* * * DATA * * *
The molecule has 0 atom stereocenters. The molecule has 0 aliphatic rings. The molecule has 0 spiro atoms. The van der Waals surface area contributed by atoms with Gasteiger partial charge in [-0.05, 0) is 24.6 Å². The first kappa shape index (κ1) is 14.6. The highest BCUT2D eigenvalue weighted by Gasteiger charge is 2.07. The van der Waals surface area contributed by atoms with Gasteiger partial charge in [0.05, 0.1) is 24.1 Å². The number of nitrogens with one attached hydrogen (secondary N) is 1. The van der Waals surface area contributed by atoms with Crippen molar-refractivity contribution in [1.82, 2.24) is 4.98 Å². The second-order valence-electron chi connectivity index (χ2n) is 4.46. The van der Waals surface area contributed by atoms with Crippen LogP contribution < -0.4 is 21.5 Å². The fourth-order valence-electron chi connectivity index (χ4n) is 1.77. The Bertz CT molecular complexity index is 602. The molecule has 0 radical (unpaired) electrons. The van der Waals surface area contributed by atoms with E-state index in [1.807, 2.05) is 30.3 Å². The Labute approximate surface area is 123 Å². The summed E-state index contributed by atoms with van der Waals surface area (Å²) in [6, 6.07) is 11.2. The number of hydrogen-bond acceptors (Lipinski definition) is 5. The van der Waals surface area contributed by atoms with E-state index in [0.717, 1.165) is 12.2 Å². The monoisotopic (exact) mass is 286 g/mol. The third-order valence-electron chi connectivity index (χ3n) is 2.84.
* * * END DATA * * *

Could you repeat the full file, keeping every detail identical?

The molecule has 0 atom stereocenters. The molecule has 0 aliphatic rings. The molecule has 0 spiro atoms. The van der Waals surface area contributed by atoms with Gasteiger partial charge in [-0.05, 0) is 24.6 Å². The first kappa shape index (κ1) is 14.6. The highest BCUT2D eigenvalue weighted by Gasteiger charge is 2.07. The van der Waals surface area contributed by atoms with Gasteiger partial charge in [0.05, 0.1) is 24.1 Å². The number of nitrogens with one attached hydrogen (secondary N) is 1. The van der Waals surface area contributed by atoms with Crippen molar-refractivity contribution in [1.82, 2.24) is 4.98 Å². The second-order valence-electron chi connectivity index (χ2n) is 4.46. The van der Waals surface area contributed by atoms with Crippen LogP contribution < -0.4 is 21.5 Å². The fourth-order valence-electron chi connectivity index (χ4n) is 1.77. The Bertz CT molecular complexity index is 602. The molecule has 0 radical (unpaired) electrons. The van der Waals surface area contributed by atoms with E-state index in [1.807, 2.05) is 30.3 Å². The Labute approximate surface area is 123 Å². The summed E-state index contributed by atoms with van der Waals surface area (Å²) in [6, 6.07) is 11.2. The number of hydrogen-bond acceptors (Lipinski definition) is 5. The van der Waals surface area contributed by atoms with E-state index in [0.717, 1.165) is 12.2 Å². The monoisotopic (exact) mass is 286 g/mol. The third-order valence-electron chi connectivity index (χ3n) is 2.84.